Hell Paso: Early At the Drive-In Side-Project Surfaces

Cedric Bixler-Zavala in his most recent project, Antemasque, at Fitzgerald's in 2014.
Cedric Bixler-Zavala in his most recent project, Antemasque, at Fitzgerald's in 2014.
Photo by Jack Gorman

In 2000 and 2001, At the Drive-In was an inescapable force. The El Paso natives made their name off the single “One Armed Scissor,” an unlikely MTV hit that paved the way for mainstream emo as we know it today. But the story didn't start there for front man Cedric Bixler-Zavala. His band had toiled in obscurity since 1993, when they released their first EP, Hell Paso. A struggling young musician who was waiting tables to make ends meet between tours, Bixler-Zavala played in many bands around town, most of whom were far weirder than At the Drive-In.

That's where Thee Gambede Meatleak came in, a recently unearthed and nigh-unrecognizable early project for the screamer-turned-operatic-singer. Though fans were familiar with demos from bands like Los Dregtones, Foss, and the Fall on Deaf Ears, all bands Bixler-Zavala sang in before At the Drive-In hit it big, Thee Gambede Meatleak is one that was heretofore unheard of. Even fans who thought they had heard everything were missing this one.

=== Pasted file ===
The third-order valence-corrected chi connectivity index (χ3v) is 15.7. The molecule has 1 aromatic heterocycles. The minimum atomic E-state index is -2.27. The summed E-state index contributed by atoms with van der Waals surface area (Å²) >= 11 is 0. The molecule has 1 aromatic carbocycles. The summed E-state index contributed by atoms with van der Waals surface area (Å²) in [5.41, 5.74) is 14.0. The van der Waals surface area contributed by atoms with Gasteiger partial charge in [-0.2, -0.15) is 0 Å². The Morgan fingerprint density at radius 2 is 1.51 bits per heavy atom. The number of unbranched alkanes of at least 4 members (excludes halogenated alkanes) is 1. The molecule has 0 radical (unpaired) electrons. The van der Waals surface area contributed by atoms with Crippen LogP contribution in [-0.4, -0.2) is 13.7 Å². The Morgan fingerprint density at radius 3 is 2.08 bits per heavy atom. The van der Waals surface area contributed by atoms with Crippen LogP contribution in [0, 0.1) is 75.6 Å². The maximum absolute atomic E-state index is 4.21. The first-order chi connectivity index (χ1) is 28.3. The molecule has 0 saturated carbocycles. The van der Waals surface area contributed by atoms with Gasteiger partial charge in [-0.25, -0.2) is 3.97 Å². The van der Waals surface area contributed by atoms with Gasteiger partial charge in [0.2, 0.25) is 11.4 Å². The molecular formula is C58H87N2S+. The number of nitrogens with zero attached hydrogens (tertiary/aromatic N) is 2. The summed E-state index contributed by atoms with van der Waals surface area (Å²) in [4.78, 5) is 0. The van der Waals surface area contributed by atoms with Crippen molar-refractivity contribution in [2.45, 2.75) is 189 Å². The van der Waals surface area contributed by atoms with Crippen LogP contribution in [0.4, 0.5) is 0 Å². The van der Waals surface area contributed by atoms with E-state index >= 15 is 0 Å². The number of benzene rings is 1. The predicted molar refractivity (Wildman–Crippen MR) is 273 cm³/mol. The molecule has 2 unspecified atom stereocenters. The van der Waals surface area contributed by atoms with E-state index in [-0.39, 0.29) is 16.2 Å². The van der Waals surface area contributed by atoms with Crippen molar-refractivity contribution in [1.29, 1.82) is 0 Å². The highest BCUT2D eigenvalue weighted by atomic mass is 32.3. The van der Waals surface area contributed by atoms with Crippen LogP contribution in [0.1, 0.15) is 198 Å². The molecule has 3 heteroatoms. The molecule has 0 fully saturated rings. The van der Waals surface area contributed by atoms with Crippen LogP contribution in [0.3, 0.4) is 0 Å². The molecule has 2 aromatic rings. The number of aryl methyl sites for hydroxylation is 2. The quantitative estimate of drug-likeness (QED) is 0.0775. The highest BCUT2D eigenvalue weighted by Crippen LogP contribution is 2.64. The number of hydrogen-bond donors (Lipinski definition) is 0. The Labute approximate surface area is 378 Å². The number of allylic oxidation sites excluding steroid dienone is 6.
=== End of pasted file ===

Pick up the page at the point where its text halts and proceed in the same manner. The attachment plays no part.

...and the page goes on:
Then, on April 30, someone uploaded their lone demo recording, entitled The Crab, the Bear, the Tiger, the Moose, the Bird, to Bandcamp. It didn't take long for Bixler-Zavala to share it on his Twitter feed the same day.

Was he the one behind the upload? He didn't say. One thing is for sure: for fans, this is an extremely fascinating look at some of the most extreme experimental music of Bixler-Zavala's early career. Those accustomed to his latter-day bands, the aforementioned At the Drive-In or even the more experimental Mars Volta, will probably have trouble with this one.

There are no pop hooks. There are constant sound clips and samples, much like the samples of Miles Davis' Bitches Brew which play continuously through the Fall on Deaf Ears' lone recording during this period. There is much, much noise. This is closer to Melt-Banana by way of Mr. Bungle than it is anything else under the sun. The band cites their influences in a short message on the Bandcamp page as “King Crimson, Melt-Banana, Scratch Acid, and the Kids in the Hall.” While King Crimson definitely informed Mars Volta, I don't hear much of it here. The others are obvious.

Regardless, it's an interesting, never-before-heard, early document of a musical auteur running wild through the streets of his small hometown.

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